5 Common UX Mistakes that App Developers Make

User experience matters today more than ever. With so many options for where to shop and what services to use, people no longer waste time and attention trying to navigate difficult-to-use apps or websites. In fact, any amount of friction can cause users to abandon your app. To keep users engaged, your app needs an easy-to-use interface that offers a streamlined experience. But many apps trip up when it comes to experience design. In this post, we’re sharing five of the most common UX mistakes that app developers make, so you can be sure to avoid them.

Mistake #1: Failing to Design for Your Target Audience

Developers often design an app with themselves in mind. Never lose sight of who you’re designing your app for. Not everyone has the same needs or requirements. Does your audience tend to have visual impairments (older individuals)? What tools or types of interfaces are they already used to using? What tasks will they be most likely to be doing most frequently? Questions like these will help you uncover your specific audience’s needs. Be sure you understand your audience thoroughly before you begin designing the user experience.

Practical Ways to Avoid This Mistake:

  • Interview several people in your target audience to learn what’s important to them and how they would use the app.
  • Build a prototype based on the input from your interviews and then conduct usability testing with people in your target audience to gain feedback.

Mistake #2: Trying to Be Too Different

While every app looks different, there are certain conventions that most apps follow. For example, nav menus appear when a user clicks a “hamburger” icon. And all shopping cart icons look the same. The goal of UX design is to make using the app as simple as possible, so straying from these well-established conventions isn’t a good idea. Work within the constraints of these conventions to design an interface that’s both easy to use and attractive.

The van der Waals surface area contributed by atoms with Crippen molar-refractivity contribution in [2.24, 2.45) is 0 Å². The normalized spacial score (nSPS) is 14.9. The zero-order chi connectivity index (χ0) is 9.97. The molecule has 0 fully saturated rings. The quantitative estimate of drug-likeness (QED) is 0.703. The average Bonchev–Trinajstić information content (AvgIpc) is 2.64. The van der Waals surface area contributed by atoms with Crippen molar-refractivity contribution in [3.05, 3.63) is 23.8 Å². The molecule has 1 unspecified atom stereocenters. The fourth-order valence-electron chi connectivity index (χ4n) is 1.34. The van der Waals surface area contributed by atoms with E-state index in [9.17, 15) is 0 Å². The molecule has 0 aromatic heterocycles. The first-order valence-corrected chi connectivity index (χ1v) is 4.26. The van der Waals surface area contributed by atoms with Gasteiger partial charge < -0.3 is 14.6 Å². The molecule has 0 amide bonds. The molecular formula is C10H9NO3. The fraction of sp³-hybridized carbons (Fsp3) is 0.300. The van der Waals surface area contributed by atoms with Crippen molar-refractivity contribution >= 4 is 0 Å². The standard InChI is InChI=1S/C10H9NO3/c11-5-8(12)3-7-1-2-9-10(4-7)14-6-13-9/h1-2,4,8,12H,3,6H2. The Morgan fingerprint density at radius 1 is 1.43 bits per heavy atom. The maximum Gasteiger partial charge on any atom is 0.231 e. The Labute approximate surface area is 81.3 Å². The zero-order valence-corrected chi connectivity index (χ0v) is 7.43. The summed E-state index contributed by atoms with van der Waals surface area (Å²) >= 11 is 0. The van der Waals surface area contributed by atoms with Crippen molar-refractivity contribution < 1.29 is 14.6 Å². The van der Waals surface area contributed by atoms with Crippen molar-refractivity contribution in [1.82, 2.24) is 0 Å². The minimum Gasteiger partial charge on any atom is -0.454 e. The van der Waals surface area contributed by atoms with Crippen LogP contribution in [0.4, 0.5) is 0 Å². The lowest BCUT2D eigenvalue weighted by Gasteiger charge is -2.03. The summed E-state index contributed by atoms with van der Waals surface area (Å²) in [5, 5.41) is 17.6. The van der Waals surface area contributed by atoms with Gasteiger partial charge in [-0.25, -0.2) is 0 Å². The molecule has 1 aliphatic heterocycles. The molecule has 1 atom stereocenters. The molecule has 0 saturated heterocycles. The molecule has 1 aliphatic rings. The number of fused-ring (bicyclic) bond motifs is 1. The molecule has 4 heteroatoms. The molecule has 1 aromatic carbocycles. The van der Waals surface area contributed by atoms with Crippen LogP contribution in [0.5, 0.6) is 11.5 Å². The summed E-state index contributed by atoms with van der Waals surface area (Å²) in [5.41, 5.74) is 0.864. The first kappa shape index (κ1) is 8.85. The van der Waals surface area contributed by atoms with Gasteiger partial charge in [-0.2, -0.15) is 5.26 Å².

Practical Ways to Avoid This Mistake:

  • Look at a variety of popular apps to see what conventions they follow. Pay particular attention to those that serve your target audience.
  • Again, user testing a prototype will help you here. Are users getting hung up when trying to complete a particular task like checking out? Find out what users expect to happen when they perform the action and iterate based on what you learn.

Mistake #3: Forgetting to Include Action Confirmations

We live in a world where technology glitches are far too common. If you fail to include confirmation after a user completes an action, he or she will assume something went wrong. These confirmations can take many forms, including a popup message or simply a color change. Make it clear that the app received the user’s input, and communicate next steps if appropriate.

Practical Ways to Avoid This Mistake:

  • Create a list of all the input actions that your users will be making. Then, next to each action, write down the type of action confirmation that’s most appropriate for each action.
  • When your prototype is built, run through the list to make sure you didn’t forget any action confirmations.

Mistake #4: Over-Reliance on Tutorials

While a brief tutorial is beneficial and users will welcome it, the need for too many tutorials indicates that your app’s UX is not intuitive. Even if you make tutorials available, people will be disinclined to use your app if it requires too much time or energy to figure out.

Practical Ways to Avoid This Mistake:

  • Aim for an interface that users could easily figure out how to use on their own. Then create a brief tutorial for those who may still have questions.
  • Once again, user testing will be invaluable as you seek to learn just how intuitive your app actually is.

Mistake #5: Failing to Test on Multiple Devices

Designing for Android devices is particularly difficult because there are so many different devices with a variety of screen sizes to account for. Even iPhones are available in a wide spectrum of sizes. You’ll need to make sure that your app is easy to use on whatever devices your audience tends to use most.

Practical Ways to Avoid This Mistake:

  • Survey your target audience to learn what devices they use most frequently.
  • Test your prototype on each of the devices to see how it functions on each type and screen size. Make a note of any points of friction.
  • Optimize your app’s UX for each device.

Good UX design hinges on your knowledge of your users. If you dedicate resources to learning their needs, you’ll be much less likely to make any of the other common UX mistakes.

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